The big day is finally here; your baby is ready to make his or her debut! So what happens between the first signs of labor and the arrival of your newborn?
Every labor and birth is different, just as every pregnancy is different. While the details will vary in each circumstance, women in labor can expect a similar chain of events, from the first contraction to Baby’s first cry.
Signs of Labor
When it comes to labor, how do you distinguish between the real thing and a false alarm? Some signs that you are probably in labor:
Contractions. Irregular contractions (Braxton-Hicks) are common toward the end of pregnancy, but regular ones a few minutes apart are a sign that Baby is coming soon.
Ruptured membranes. Commonly referred to as your “water breaking,” the amniotic sac that surrounds your baby ruptures and could feel like a trickle or a gush.
Bloody or brownish discharge. As your cervix dilates and effaces (thins out), the mucus plug that blocks the womb from infection is expelled. Labor could begin right away or still be days away.
When to Call the Doctor
First-time moms may have the urge to head to the hospital at the initial sign of contractions. However, if you show up too early, you will likely be sent back home. Labor can take hours, even a couple of days, for first babies. Spending those first few hours in the familiar setting of home, where you can walk, take a warm shower and rest, will make the early stages more comfortable and may ease anxiety.
Dr. Peter J. Caruso, M.D., Ob./Gyn. at Saint Luke’s South, says, “For first-time moms, the doctor should be called in the early stage of labor when contractions are five minutes apart and lasting 30 to 60 seconds, bleeding becomes more than just spotting, or if she is leaking fluid that has the scent of bleach. Also, call the doctor if the patient develops significant pain which is not easily controlled with breathing techniques.”
If you are experiencing any of these symptoms, your physician will likely tell you to head to the hospital.
What Happens at the Hospital?
Once you arrive, you will be checked to make sure you are in active labor. A nurse will check your vital signs, take a urine sample and ask questions about the baby’s movements, your contractions, pain management, birth plan and more. Be prepared to answer a lot of questions; the medical team wants to give you the best care possible.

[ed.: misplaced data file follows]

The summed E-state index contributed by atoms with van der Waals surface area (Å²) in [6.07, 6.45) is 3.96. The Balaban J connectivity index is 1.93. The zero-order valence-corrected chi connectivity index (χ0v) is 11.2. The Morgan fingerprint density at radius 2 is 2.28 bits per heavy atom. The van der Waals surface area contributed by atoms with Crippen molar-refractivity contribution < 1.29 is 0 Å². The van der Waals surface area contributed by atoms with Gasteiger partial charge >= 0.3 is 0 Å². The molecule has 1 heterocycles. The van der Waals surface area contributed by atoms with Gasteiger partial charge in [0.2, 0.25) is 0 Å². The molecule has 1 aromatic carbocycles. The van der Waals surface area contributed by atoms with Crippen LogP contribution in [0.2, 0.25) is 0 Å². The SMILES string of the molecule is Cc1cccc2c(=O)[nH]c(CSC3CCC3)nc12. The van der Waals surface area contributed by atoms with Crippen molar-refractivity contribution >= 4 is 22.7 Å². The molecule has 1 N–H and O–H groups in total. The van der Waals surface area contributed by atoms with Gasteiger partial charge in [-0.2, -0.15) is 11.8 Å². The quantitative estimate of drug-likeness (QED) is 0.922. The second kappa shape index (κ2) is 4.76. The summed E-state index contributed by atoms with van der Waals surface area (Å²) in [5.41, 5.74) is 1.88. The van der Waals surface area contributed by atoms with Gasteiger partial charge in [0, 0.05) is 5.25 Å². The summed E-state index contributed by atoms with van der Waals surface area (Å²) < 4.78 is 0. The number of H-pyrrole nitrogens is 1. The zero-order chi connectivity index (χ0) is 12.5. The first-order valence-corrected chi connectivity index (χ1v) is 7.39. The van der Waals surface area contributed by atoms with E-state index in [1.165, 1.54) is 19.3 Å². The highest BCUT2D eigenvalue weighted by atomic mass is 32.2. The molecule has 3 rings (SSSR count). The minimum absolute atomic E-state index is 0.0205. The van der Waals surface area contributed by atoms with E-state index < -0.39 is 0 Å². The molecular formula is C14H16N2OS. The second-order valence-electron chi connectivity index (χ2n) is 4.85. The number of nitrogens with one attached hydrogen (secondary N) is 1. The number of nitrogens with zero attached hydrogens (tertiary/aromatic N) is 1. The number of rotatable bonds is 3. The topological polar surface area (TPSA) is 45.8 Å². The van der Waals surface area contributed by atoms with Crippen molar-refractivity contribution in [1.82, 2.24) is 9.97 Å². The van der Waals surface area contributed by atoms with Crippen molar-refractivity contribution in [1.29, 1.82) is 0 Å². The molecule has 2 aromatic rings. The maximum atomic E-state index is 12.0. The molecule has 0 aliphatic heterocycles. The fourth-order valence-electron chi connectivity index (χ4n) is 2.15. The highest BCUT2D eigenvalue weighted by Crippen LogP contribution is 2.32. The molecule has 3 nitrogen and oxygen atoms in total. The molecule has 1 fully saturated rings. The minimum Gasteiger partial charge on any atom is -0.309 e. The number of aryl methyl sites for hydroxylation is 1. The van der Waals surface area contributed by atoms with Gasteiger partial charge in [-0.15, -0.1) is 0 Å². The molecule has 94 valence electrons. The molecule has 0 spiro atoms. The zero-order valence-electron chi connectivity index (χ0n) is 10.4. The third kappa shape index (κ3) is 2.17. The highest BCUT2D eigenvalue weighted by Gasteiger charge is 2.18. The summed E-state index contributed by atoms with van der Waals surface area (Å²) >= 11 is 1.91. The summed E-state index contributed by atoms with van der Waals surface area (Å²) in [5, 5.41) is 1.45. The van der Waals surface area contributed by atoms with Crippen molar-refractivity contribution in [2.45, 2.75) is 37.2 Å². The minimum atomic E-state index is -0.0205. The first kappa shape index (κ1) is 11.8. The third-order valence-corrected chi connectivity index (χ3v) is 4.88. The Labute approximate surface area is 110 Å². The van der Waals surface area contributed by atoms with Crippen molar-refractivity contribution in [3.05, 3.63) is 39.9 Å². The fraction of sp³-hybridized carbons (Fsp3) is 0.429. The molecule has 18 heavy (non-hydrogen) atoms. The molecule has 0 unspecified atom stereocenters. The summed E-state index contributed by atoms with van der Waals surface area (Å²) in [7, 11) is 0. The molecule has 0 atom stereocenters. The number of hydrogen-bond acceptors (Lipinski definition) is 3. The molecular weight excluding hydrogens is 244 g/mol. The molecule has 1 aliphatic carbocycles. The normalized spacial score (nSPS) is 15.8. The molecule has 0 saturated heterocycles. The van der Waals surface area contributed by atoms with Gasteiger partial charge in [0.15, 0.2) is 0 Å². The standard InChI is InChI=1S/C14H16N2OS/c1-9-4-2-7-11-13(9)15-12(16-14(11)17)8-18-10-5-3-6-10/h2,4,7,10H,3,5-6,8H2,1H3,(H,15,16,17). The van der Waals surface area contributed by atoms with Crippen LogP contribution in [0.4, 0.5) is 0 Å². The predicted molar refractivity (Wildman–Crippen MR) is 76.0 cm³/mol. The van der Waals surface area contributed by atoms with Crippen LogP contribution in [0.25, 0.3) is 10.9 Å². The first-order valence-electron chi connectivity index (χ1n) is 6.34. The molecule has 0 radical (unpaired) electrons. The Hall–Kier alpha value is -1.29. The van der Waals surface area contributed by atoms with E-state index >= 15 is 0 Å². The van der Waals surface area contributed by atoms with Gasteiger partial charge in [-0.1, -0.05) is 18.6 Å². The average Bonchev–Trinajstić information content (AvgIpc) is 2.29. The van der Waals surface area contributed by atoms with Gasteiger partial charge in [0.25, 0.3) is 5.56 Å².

Dr. Peter Engelman, D.O., of Meritas Health Obstetrics & Gynecology (North Kansas City Hospital), explains, “When women arrive in labor, we set them up in a room to monitor contractions so we get a sense of the baby’s heart tones and frequency of contractions. From that point, we continually check the mom’s vitals and assess contractions and help manage pain.”
Most women are monitored through disks on their bellies, but sometimes the situation calls for a different method. Dr. Engelman says, “If at any point we feel we need to observe the baby more closely, we can put internal monitors on the baby to measure its fetal heart rate and strength and frequency of contractions.”
Throughout labor, women will have cervical exams to determine how much the cervix is dilated and effaced.
Dr. Tara N. Chettiar, M.D., Ob./Gyn., at Saint Luke’s South, says, “When you are dilated less than 4 to 6 centimeters, the cervical exams can be about four hours apart. Once you get past that 4 to 6 centimeter mark, things move more quickly! The nurse or provider will be checking closer to every two hours to make sure that you are making good progress.”
If you choose pain medications, talk to your doctor beforehand about your options. Remember, you can change your mind during labor (up until a certain point and depending on your circumstance).
Time to Push!
When you are dilated 10 centimeters, it’s time for the final descent and birth of your baby. Your doctor will let you know when it’s time to push, depending on how comfortable you are, how the baby is doing and other factors.
Some doctors use a technique called “laboring down.” As Dr. Chettiar explains, “That means even though your cervix is fully dilated, we think you could get some benefit from letting your body do the work for a while and waiting to start pushing. Remember, that’s what your contractions are for!”
The pushing stage can last from a few minutes to a few hours. With each contraction, you will bear down to help the baby move through the birth canal. After the baby’s head emerges, your doctor will suction the nose and mouth. Your baby's head will turn to the side as her shoulders rotate inside your pelvis. You'll be coached to push as her shoulders emerge, one at a time, followed by her body.
If there are no complications, your baby will be placed on your belly and toweled off. Your partner can cut the umbilical cord, or your doctor can do it.
Minutes after giving birth, your uterus will start contracting again, in preparation for delivering the placenta. You may be asked to give a push or two; this is usually quick and not painful.
Dr. Chettiar sums it up: “Sometimes this whole labor and delivery process can feel like it takes an eternity, but just remember—you already made it through the whole pregnancy. This is just that last sprint to the finish line! You can do it!”
Tools that may be used during delivery:
- Forceps: Shaped like large salad tongs, they are used to shift the baby’s position or guide the head out.
- Amniotic hook: This long crochet-like hook is used in the early stages of delivery to break your water if it doesn’t happen naturally.
- Hemostat: This is for holding sutures and clamping the umbilical cord.
- Scissors: These are used in an episiotomy (incision in the perineum to help the baby fit through).
- Scalpel: Used to make an incision in the event of a c-section.
Tisha Foley’s labor days are over; her children are 7 and 11. She writes from her home in Belton.
As always, please consult your healthcare provider with any questions or concerns.